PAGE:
Being pretty, tall and thin is not enough to be a model, writes Rebecca Barry Hill

How many of you dream of a career that allows you to travel the world, working with talented creatives, wearing beautiful clothes and earning big bucks for your beauty and poise?

Quite a few, judging by the number who approach Auckland talent agency Red Eleven.

Agency head Amanda Betts says she fields up to 20 inquiries a day from members of the public convinced they've got what it takes to become a model. Rarely is this the case, but Betts isn't surprised by the widespread interest.

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A former model herself, Betts worked on campaigns with designer Adrienne Winkelmann, publisher and photographer Max Thompson and supermodel Rachel Hunter. For Betts, modelling was a platform that gave her confidence and opened doors. So what does it take?

"It's about the X-factor," says the gregarious agent, who started Red Eleven six years ago with business partner Mandy Jacobsen. They now have 60 models on their books, including international star Grace Hollows, who cut her teeth with the likes of Kate Sylvester and Karen Walker, and has since worked in Tokyo, Paris, London and walked the runways at New York Fashion Week.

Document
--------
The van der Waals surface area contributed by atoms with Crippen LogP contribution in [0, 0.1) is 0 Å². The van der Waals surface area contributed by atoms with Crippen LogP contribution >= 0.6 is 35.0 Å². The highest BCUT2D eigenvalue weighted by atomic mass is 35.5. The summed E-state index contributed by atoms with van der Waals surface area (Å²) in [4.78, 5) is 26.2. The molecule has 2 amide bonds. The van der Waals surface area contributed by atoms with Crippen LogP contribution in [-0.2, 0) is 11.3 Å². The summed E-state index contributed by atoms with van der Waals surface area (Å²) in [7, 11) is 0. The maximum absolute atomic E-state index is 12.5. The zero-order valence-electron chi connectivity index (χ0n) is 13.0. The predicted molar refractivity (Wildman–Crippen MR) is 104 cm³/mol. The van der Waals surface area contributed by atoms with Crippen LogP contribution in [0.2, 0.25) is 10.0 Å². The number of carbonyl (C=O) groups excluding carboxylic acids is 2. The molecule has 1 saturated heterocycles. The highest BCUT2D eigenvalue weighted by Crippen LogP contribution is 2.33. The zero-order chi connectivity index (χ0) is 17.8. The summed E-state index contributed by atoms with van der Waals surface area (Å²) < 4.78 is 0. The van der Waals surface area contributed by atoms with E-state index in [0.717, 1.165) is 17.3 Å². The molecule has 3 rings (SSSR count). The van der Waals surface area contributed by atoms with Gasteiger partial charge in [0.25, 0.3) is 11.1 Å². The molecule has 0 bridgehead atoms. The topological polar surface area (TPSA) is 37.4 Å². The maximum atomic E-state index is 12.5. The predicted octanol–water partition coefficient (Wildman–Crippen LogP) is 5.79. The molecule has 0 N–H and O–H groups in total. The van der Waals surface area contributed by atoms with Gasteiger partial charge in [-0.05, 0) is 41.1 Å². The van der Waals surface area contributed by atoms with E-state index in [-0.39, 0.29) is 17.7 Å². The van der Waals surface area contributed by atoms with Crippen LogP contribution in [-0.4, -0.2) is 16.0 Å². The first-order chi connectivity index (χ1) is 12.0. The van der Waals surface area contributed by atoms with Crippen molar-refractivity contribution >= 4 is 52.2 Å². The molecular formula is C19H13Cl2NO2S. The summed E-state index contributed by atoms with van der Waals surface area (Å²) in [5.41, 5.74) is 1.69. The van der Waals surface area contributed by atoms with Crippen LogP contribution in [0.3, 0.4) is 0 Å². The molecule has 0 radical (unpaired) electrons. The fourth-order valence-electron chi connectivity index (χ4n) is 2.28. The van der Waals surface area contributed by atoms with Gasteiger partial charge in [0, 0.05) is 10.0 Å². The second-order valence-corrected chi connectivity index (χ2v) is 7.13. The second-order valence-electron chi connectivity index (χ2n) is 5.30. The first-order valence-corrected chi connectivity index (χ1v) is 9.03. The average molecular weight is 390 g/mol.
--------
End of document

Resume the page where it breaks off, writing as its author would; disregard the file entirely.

Being born pretty will only take you so far. Regardless of concerns by some about extreme skinniness being the norm, the reality is that those under 25 who make it to the fashion meccas of the world are typically size eights "or small size eights", says Betts. The ideal height for a professional clothes horse is 1.78m for girls, 1.88m for boys.

There are always exceptions - designers are increasingly using plus-sized models and Kate Moss is famously short in modelling terms at just 1.67m. But the typically tiny measurements suggest it's a far more likely - and healthy - career choice for the naturally slim.

Models must also have good bone structure, proportion and poise. Then there's personality, that magic ingredient that can transcend a 2D image and make it come alive. And cultivating a thick (yet glowing) skin to deal with the relentless scrutiny as well as the inevitable rejections that come with the job is crucial.

Focus and determination are even more important. There's a misconception that once a model is signed to an agency, the jobs start pouring in. Once signed, it's not uncommon for models to be asked to lose weight or tone up, or simply to finish school before they take on international jobs. Betts has just signed Bianca from New Zealand's Next Top Model, who is working on her fitness so she can model swimsuits.

Betts says the majority of girls (and boys) are young when they are first signed and are unprepared for the realities of their profession.

But for those who are prepared to make something of themselves, the opportunities are endless. Betts points to the world's highest-paid model and businesswoman Gisele as an example of how far modelling can take you - granted, the Brazilian has an extraordinary beauty, but it's her brain that has taken her to the top. Like anyone with a gift, it's up to the individual to develop it.